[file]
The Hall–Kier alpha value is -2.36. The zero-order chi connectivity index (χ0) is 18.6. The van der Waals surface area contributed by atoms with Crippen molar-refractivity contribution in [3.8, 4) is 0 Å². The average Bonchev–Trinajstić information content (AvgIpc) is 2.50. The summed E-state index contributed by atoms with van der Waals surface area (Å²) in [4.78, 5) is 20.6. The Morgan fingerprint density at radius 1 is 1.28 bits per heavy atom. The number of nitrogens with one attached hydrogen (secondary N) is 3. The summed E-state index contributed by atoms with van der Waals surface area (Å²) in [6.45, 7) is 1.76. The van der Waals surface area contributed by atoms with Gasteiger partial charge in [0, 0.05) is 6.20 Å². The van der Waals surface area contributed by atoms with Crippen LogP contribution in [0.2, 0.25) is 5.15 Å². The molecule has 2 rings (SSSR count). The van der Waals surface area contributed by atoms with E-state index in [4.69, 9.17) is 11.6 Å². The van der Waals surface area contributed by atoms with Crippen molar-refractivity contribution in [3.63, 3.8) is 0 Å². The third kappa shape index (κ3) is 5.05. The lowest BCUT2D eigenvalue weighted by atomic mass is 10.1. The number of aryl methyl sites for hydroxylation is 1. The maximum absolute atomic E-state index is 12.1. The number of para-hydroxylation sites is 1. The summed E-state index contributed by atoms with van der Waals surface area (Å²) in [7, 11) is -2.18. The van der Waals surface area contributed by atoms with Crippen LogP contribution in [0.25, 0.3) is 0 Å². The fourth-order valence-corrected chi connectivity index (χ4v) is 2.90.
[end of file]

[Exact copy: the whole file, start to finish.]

The Hall–Kier alpha value is -2.36. The zero-order chi connectivity index (χ0) is 18.6. The van der Waals surface area contributed by atoms with Crippen molar-refractivity contribution in [3.8, 4) is 0 Å². The average Bonchev–Trinajstić information content (AvgIpc) is 2.50. The summed E-state index contributed by atoms with van der Waals surface area (Å²) in [4.78, 5) is 20.6. The Morgan fingerprint density at radius 1 is 1.28 bits per heavy atom. The number of nitrogens with one attached hydrogen (secondary N) is 3. The summed E-state index contributed by atoms with van der Waals surface area (Å²) in [6.45, 7) is 1.76. The van der Waals surface area contributed by atoms with Gasteiger partial charge in [0, 0.05) is 6.20 Å². The van der Waals surface area contributed by atoms with Crippen LogP contribution in [0.2, 0.25) is 5.15 Å². The molecule has 2 rings (SSSR count). The van der Waals surface area contributed by atoms with E-state index in [4.69, 9.17) is 11.6 Å². The van der Waals surface area contributed by atoms with Crippen molar-refractivity contribution in [3.63, 3.8) is 0 Å². The third kappa shape index (κ3) is 5.05. The lowest BCUT2D eigenvalue weighted by atomic mass is 10.1. The number of aryl methyl sites for hydroxylation is 1. The maximum absolute atomic E-state index is 12.1. The number of para-hydroxylation sites is 1. The summed E-state index contributed by atoms with van der Waals surface area (Å²) in [7, 11) is -2.18. The van der Waals surface area contributed by atoms with Crippen LogP contribution in [0.25, 0.3) is 0 Å². The fourth-order valence-corrected chi connectivity index (χ4v) is 2.90.